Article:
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Written by Hank Tolman   
Thursday, 03 March 2011
Table of Contents: Page Index
MSI R6870 Hawk Graphics Card
Closer Look: MSI R6870 Hawk
MSI R6870 Hawk Detailed Features
Features and Specifications
Video Card Testing Methodology
DX10: 3DMark Vantage
DX9 SSAO: Mafia II
DX11: Aliens vs. Predator
DX11: Battlefield: Bad Company 2
DX11: DiRT-2 Demo
DX11: Lost Planet 2
DX11: Unigine Heaven 2.1
MSI R6870 Hawk Temperatures and Overclocking
Final Thoughts and Conclusion

MSI R6870 Hawk Temperatures

It's hard to know exactly when the first video card got overclocked, and by whom. What we do know is that it's hard to imagine a computer enthusiast or gamer today that doesn't overclock their hardware. Of course, not every video card has the head room. Some products run so hot that they can't suffer any higher temperatures than they generate straight from the factory. This is why we measure the operating temperature of the video card products we test.

Before stressing the video card to its extremes, I want to get a good baseline for how the card runs at idle. I use GPU-Z to measure the temperature reported by the GPU to get this number. After that's taken care of I want to really stress the card. I use FurMark to do this. It is important to remember that, with FurMark, we will get temperature and power consumption numbers that are probably far above anything a game could produce. I run FurMark at full blast on the stress settings with everything turned all the way for 20 minutes before checking the temps. At the same time, the idle temps were taken after sitting at the desktop for 20 min after a cool start up. While checking the temperatures, the ambient room temperature remained stable at 22C. I use an open-air test bench for testing, so air restriction is not a problem.

MSI_6870_Hawk_GPUZ2.png

Now, the MSI R6870 Hawk touts up to 21 degree cooler temperatures than the reference design. When Olin tested the Radeon HD 6870 reference design with ambient temperatures of 20C, he found idle temps of 39C and load temps of 74C. Keeping in mind that my ambien temperature is a couple of degrees warmer, these are the numbers I got.

Load

Fan Speed

GPU Temperature

Idle

AUTO

36C

Furmark

AUTO

64C

Furmark

100% - Manual

56C

At idle, the MSI R6870 Hawk comes in at a cool 35C. A very cool 36C. That's a very low temperature, and it looks like the Twin Frozr III with propeller blade design is starting off successfully. To add to that, with FurMark running at full blast, and the Twin Frozr III dual-fans running on auto-pilot, the temperature of the card reaches a mere 64C. That's 10C lower than the reference design already and, to be honest, I couldn't hear the fan over the natural noises of my office. Because I couldn't hear the fan unless I put my ear next to it, I decided to crank it up to 100%, just to see how loud it was and if it made a significant difference in the temperature. The fan was significantly louder when turned up to 100%. That being said, it wasn't unbearably so. At 100% fan speed, the MSI R6870 came in at 56C. That's 18C cooler than the reference design. Add in the 2C extra ambient room temperature and we are coming within spitting range of that 21 degree difference MSI called for. Very impressive. Let's see how it does while overclocked.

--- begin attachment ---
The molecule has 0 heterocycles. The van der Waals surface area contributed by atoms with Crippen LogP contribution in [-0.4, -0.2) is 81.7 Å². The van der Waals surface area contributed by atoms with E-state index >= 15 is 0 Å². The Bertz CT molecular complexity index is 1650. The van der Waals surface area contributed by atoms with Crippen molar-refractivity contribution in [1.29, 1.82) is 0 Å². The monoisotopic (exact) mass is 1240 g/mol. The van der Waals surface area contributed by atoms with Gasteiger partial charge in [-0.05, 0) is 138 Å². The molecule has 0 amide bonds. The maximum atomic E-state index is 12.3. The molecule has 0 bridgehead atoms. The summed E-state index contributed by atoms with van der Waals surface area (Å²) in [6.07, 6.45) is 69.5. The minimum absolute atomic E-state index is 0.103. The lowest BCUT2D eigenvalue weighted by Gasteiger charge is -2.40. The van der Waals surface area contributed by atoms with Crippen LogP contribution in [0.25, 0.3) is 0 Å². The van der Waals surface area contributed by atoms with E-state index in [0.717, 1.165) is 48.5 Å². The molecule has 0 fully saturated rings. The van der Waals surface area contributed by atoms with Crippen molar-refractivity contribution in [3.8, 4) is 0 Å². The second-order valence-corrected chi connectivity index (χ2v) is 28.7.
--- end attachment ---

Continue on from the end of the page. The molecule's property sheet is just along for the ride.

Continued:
Load

Fan Speed

GPU Temperature

Idle

AUTO

39C

Furmark

AUTO

69C

Furmark

100% - Manual

61C

With MSI Afterburner now offering in-depth ability to overvolt the GPU and the memory, we were able to achieve a good overclock on the MSI R6870 Hawk of 1000MHz on the clock speed and 1170MHz on the memory clocks. We'll talk more about how in a second, but what is amazing is that the idle temperatures only rose by 3C over the stock clock speeds. At load and auto fan settings, the temperature rose 5C, the same with the fan on 100%. That's still 13C cooler than the reference design. Keep in mind that I didn't test the reference design, so there are a lot of factors to take into consideration. That being said, the MSI R6870 Hawk is an extremely cool running card, great for overclocking and gaming.

Overclocking

Since Afterburner got its upgrade, overclocking has become a lot less limited. With the 8-phase power control on the MSI R6870 Hawk, the potential upside is very good. I loaded up Afterburner to get into overclocking the MSI R6870 Hawk and I had a lot of fun with it.

MSI_6870_Hawk_Afterburner1.jpg

I increased the auxiliary voltage and memory voltage for the MSI R6870 Hawk using Afterburner by the maximum available values. For the GPU core voltage I slowly increased until I reached a value of 920. Anything above this seemed to have a detrimental impact on the performance of the card, even if it did run stably. In the end, I was able to achieve a very nice result with the overclocking. The MSI R6870 Hawk reached a GPU core clock speed of 1000MHz, up from the already OC'd 930MHz it came with and the 900MHz reference design clock. That constitutes an increase of about 7%. With the memory, I was able to achieve stability at 1170MHz, up from 1050MHz, which is standard for the Radeon HD 6870. That increase is about 11.5%.

MSI_6870_Hawk_Afterburner2.jpg